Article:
Video to the handheld device
A little over two years ago (January 2005), I wrote about Qualcomm’s plans for a service called MediaFLO that delivers video programming to handheld devices. Since then, two competing service providers have emerged, Modeo and Hiwire. I was skeptical then that a real market would develop for this kind of service. To have that market divided up between three competitors makes the prospects even worse.
Qualcomm has the rights to use TV channel 55 (716-722 MHz) throughout the country, subject to one important constraint. TV channels in that range are still being used by some TV broadcasters, and that will continue until the end of the digital transition in 2009. A MediaFLO deployment will cause interference to channel 55 TV reception, even if the separation distances are quite large, and possibly channel 54 and 56 as well. So Qualcomm has been going around the country, negotiating with broadcasters for consent to accept the interference. For example, a MediaFLO deployment in Philadelphia will cause some interference to viewers of channel 55 stations in Hagerstown, Md., and Norfolk/Richmond, Va. There are also some instances where MediaFLO could cause adjacent channel interference to viewers of channels 54 and 56. But most of those viewers are within range of other TV stations carrying the same programming. So the FCC has been approving these agreements.
Another company, Aloha Partners, has the rights to use TV channels 54 and 59 (710-716 and 740-746 MHz) covering 60 percent of the U.S., including all of the top 10 markets and 84 percent of the population in the top 40 markets. Aloha won some of these frequencies in FCC auctions in 2001 and 2003, and then acquired companies that won the auctions for other cities. Last year, Aloha established a subsidiary, Hiwire, to roll out a video service. Aloha is owned by Charles Townsend, former president of Colony Communications in Providence, R.I., and the investors are reported to include former cable industry execs Amos Hostetter, Bob Hughes and John Saeman.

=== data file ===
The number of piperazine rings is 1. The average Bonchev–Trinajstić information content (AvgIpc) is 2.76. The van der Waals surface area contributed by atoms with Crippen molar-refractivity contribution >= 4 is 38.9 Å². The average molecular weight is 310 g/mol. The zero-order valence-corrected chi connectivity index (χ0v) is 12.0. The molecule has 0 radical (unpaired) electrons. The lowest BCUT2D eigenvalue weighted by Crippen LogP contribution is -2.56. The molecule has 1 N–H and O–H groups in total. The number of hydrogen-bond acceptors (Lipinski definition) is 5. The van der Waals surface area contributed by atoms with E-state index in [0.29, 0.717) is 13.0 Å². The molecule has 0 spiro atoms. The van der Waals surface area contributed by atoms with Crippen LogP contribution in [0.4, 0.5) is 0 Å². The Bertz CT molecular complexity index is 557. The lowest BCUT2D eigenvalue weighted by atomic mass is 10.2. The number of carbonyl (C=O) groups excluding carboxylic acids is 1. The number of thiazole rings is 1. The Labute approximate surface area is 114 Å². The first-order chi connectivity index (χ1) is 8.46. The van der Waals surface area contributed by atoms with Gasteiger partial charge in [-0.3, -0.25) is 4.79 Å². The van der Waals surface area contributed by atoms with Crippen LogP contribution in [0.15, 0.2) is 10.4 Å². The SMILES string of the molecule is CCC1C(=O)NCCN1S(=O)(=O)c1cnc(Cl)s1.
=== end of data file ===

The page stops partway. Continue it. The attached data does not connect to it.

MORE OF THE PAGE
Hiwire has the same problem as MediaFLO; namely, existing TV broadcast stations. It has twice as much spectrum, 12 MHz instead of 6 MHz, which means around twice as many potential interference situations to negotiate and resolve, at least until 2009.
A third company, Crown Castle International, a company that owns cellular radio transmission towers, has the rights to use 1670-1675 MHz. This was acquired in FCC auction 46 in 2003. This is spectrum that was originally allocated for federal government use. As such, the incumbent users that must be protected against interference are quite different from the 700 MHz TV broadcasters. There are important NOAA weather satellite earth stations, but only at three locations (Wallops Island, Va.; Greenbelt, Md.; and Fairbanks, Alaska). On adjacent frequencies, the National Weather Service operates radiosondes, and radio astronomy observatories analyze emissions from hydroxyl molecules in deep space. So the FCC has adopted coordination and notification requirements for Crown Castle to prevent interference. Crown Castle has established a subsidiary, Modeo, to deploy its video service.
Both Modeo and Hiwire plan to use the technology known as DVB-H, a standard developed in Europe and being deployed worldwide. MediaFLO will use a proprietary technology developed by Qualcomm. The receiver technologies will be embedded in the next generation of cellphones. This, of course, echoes the cellphone technology situation, with Qualcomm’s CDMA used by Verizon and Sprint in the U.S., and the European GSM system used almost everywhere else. Can I use my Verizon CDMA phone in Europe? No. Can I use my Cingular GSM phone in Europe? Yes. Will I be able to use my MediaFLO phone in Europe? I don’t think so.
Hiwire has two technical advantages over MediaFLO and Modeo. It has more spectrum. And the spectrum is in two separate blocks. This separation is consistent with the traditional technical approach to two-way radio use known as frequency division duplexing. Hiwire would be wasting that advantage with a one-way broadcast service. When Hiwire finally realizes it can’t make a go of the video business, it will figure out a productive two-way use for the spectrum.
It appears that all three services will operate as wholesalers, dependent on cellular phone companies for the retail distribution. MediaFLO seems to be out in front, having wrapped up agreements with both Verizon and Cingular/AT&T. That doesn’t leave much for Modeo and Hiwire.
But maybe that’s just as well. XM and Sirius, while not exactly wholesalers, are dependent on exclusive deals with auto manufacturers to have their radios factory-installed in new cars. They more or less split the new car market. And now they have decided that two robust competitors is one too many.
We’ll see how long it takes for MediaFLO, Modeo and Hiwire to realize that three services delivering video programming to handheld devices is two too many. Maybe even three too many.